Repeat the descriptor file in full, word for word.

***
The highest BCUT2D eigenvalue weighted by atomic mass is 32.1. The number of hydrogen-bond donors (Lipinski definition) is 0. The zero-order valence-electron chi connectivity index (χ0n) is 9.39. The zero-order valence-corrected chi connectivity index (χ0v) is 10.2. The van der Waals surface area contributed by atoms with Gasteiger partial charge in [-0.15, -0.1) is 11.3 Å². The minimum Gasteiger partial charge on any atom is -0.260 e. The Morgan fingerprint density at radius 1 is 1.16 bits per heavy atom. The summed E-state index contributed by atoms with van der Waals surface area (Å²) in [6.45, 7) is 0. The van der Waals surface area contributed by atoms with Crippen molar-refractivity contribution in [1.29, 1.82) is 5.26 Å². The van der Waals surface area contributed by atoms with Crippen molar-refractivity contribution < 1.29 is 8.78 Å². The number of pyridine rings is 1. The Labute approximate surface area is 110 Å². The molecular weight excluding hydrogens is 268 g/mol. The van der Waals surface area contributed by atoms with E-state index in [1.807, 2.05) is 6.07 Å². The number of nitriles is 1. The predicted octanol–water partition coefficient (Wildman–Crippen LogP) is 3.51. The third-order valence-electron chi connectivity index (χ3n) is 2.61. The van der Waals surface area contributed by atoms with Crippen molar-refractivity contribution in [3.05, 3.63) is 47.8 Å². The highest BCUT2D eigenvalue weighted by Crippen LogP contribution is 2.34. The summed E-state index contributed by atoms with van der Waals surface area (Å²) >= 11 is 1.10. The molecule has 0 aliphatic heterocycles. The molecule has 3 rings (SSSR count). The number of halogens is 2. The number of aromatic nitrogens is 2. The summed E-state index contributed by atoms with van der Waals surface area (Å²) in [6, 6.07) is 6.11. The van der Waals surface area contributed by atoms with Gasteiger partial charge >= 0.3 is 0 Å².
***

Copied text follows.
The highest BCUT2D eigenvalue weighted by atomic mass is 32.1. The number of hydrogen-bond donors (Lipinski definition) is 0. The zero-order valence-electron chi connectivity index (χ0n) is 9.39. The zero-order valence-corrected chi connectivity index (χ0v) is 10.2. The van der Waals surface area contributed by atoms with Gasteiger partial charge in [-0.15, -0.1) is 11.3 Å². The minimum Gasteiger partial charge on any atom is -0.260 e. The Morgan fingerprint density at radius 1 is 1.16 bits per heavy atom. The summed E-state index contributed by atoms with van der Waals surface area (Å²) in [6.45, 7) is 0. The van der Waals surface area contributed by atoms with Crippen molar-refractivity contribution in [1.29, 1.82) is 5.26 Å². The van der Waals surface area contributed by atoms with Crippen molar-refractivity contribution < 1.29 is 8.78 Å². The number of pyridine rings is 1. The Labute approximate surface area is 110 Å². The molecular weight excluding hydrogens is 268 g/mol. The van der Waals surface area contributed by atoms with E-state index in [1.807, 2.05) is 6.07 Å². The number of nitriles is 1. The predicted octanol–water partition coefficient (Wildman–Crippen LogP) is 3.51. The third-order valence-electron chi connectivity index (χ3n) is 2.61. The van der Waals surface area contributed by atoms with Crippen molar-refractivity contribution in [3.05, 3.63) is 47.8 Å². The highest BCUT2D eigenvalue weighted by Crippen LogP contribution is 2.34. The summed E-state index contributed by atoms with van der Waals surface area (Å²) >= 11 is 1.10. The molecule has 0 aliphatic heterocycles. The molecule has 3 rings (SSSR count). The number of halogens is 2. The number of aromatic nitrogens is 2. The summed E-state index contributed by atoms with van der Waals surface area (Å²) in [6, 6.07) is 6.11. The van der Waals surface area contributed by atoms with Gasteiger partial charge >= 0.3 is 0 Å².